Rare “Baby Dragon” Hatches In Slovenia


After four months of nervously monitored gestation, scientists in Slovenia have witnessed the birth of a new generation of “baby dragon” which was once considered living proof that dragons existed.

Inside Slovenia’s Postojna cave, a female olm — a pale, lizard-sized amphibian living in an aquarium in the country’s biggest cave — laid eggs, which are expected to hatch this June.

In what has been described as the first example of observed out-of-lab breeding of the species, large crowds from all over the world queue up to witness the extremely rare hatching of the mysterious olms.

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Olms are not really successful when it comes to reproduction, but this olm laid a total of 57 eggs laid in January, three of which were developing well.

The eyeless pink strange, slithery creatures, known as the “baby dragon” and “human fish” for its skin-like colour, can live for 100 years and breeds only once a decade — usually in laboratories throughout Europe or deep in caves away from people.

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Two years ago, a Postojna olm also laid eggs, but they fell prey to other cave inhabitants. So, this time biologists in a more promising attempt, isolated the female and her eggs in a dark spot, added extra oxygen and removed any outside influences.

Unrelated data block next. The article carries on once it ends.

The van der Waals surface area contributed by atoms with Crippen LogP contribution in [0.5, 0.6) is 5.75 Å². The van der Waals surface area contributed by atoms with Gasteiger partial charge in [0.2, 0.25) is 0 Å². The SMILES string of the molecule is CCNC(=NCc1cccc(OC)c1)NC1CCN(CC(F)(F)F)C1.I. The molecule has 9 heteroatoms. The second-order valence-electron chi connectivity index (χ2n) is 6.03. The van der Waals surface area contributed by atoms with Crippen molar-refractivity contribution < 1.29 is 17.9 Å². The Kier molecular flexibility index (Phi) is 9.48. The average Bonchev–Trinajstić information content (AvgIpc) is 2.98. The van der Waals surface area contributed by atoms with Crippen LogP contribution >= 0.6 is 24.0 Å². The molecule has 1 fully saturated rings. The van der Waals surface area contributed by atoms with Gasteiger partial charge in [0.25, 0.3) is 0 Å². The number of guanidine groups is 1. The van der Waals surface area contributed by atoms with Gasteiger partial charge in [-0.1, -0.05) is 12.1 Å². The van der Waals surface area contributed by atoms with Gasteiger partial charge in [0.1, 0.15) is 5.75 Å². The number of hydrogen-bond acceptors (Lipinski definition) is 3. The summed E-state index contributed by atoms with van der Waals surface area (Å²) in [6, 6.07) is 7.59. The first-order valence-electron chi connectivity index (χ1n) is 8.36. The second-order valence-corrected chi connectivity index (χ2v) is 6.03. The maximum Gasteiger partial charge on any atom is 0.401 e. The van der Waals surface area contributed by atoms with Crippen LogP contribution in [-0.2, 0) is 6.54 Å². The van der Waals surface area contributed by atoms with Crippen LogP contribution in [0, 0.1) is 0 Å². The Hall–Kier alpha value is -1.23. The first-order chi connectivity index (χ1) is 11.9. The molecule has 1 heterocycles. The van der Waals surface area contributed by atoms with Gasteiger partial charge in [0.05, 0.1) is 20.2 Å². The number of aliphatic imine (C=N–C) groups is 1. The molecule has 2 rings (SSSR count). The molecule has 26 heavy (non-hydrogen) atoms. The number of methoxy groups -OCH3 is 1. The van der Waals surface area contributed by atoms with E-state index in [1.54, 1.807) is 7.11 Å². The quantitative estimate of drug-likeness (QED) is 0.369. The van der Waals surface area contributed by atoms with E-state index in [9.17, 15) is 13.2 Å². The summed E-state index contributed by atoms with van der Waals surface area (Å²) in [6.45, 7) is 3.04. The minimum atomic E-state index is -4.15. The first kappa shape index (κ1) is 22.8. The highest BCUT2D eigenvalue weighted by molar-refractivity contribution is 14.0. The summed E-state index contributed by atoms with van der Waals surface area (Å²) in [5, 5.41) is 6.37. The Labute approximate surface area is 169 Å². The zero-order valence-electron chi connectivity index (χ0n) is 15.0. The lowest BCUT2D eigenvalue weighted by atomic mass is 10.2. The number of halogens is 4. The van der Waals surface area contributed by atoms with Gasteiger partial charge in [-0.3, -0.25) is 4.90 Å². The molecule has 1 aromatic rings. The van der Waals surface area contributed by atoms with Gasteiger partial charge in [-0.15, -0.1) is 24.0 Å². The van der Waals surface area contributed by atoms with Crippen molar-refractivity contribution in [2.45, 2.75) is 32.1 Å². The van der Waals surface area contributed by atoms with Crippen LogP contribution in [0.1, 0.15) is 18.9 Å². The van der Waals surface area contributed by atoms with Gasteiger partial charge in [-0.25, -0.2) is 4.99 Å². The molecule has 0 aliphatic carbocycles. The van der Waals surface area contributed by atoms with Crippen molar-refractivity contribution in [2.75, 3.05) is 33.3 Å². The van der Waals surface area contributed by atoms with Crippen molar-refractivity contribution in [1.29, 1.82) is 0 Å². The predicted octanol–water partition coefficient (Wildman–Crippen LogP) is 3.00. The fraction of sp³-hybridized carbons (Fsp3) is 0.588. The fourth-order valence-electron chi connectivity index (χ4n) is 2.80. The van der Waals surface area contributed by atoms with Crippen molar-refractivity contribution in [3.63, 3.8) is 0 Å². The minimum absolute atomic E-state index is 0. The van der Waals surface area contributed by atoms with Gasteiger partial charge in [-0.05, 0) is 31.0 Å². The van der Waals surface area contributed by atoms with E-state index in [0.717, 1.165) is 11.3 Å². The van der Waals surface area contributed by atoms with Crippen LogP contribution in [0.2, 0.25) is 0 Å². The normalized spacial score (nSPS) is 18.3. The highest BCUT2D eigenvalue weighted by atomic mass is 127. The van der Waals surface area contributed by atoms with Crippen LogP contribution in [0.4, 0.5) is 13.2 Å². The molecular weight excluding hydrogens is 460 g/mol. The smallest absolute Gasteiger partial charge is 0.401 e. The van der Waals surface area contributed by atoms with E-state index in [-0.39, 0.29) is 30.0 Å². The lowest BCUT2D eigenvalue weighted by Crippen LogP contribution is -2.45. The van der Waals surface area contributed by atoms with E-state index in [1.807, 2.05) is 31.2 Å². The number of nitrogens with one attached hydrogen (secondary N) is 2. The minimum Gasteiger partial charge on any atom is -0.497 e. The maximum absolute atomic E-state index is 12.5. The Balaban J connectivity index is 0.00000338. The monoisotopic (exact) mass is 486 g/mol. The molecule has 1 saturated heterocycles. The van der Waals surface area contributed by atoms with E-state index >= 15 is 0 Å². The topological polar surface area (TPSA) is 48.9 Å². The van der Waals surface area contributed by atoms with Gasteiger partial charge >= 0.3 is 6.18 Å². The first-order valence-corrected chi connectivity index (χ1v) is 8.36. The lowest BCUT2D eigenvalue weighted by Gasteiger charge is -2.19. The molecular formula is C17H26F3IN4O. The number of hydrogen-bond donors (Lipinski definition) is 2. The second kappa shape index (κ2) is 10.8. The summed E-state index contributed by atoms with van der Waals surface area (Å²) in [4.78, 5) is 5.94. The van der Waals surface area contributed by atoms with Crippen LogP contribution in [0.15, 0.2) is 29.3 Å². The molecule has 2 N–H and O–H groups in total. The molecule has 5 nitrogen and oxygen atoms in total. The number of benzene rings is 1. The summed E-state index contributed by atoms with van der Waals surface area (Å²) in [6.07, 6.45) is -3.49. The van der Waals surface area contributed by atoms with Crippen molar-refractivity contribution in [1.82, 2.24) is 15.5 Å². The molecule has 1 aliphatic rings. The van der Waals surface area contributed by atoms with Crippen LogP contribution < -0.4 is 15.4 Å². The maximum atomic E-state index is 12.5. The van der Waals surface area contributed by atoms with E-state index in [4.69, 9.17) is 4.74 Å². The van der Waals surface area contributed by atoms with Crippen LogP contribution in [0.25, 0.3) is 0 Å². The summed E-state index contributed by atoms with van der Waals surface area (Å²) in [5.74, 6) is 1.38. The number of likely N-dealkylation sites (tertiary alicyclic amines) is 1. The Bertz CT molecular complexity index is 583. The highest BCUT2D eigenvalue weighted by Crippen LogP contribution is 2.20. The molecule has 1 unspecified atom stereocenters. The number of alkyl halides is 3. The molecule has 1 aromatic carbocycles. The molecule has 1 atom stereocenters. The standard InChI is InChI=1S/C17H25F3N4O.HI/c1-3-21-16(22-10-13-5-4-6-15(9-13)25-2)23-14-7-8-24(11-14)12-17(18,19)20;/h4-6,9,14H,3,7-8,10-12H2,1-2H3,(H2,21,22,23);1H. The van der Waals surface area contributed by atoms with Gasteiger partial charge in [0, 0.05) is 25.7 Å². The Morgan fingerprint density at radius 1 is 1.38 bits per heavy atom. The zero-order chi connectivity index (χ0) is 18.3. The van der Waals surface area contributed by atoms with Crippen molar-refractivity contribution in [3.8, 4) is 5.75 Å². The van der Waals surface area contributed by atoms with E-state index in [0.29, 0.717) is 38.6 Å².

Visitors have been allowed nowhere near the mother and her eggs — tourists could only view a live video screening via special infrared cameras that were installed near the aquarium.

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Reaching a maximum length of 35 centimetres (13.5 inches), the blind animal with its four tiny limbs is a far cry from the scary monsters conjured up in national folklore.

It’s slim vertebrate sports has pink three feathery gills on each side of its elongated snout. The body’s sheer pink skin makes it easy to spot the internal organs.

Found primarily in Balkan cave rivers, the protected eel-like species has been living in the world-famous Postojna cave, 50 kilometres (30 miles) southwest of the capital Ljubljana, for what researchers say is millions of years.

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Although not officially endangered, the species is nevertheless considered vulnerable as it finds itself at risk of environmental changes like pollution seeping into the so-called karsts, or caves created from water eating through soluble rocks like limestone.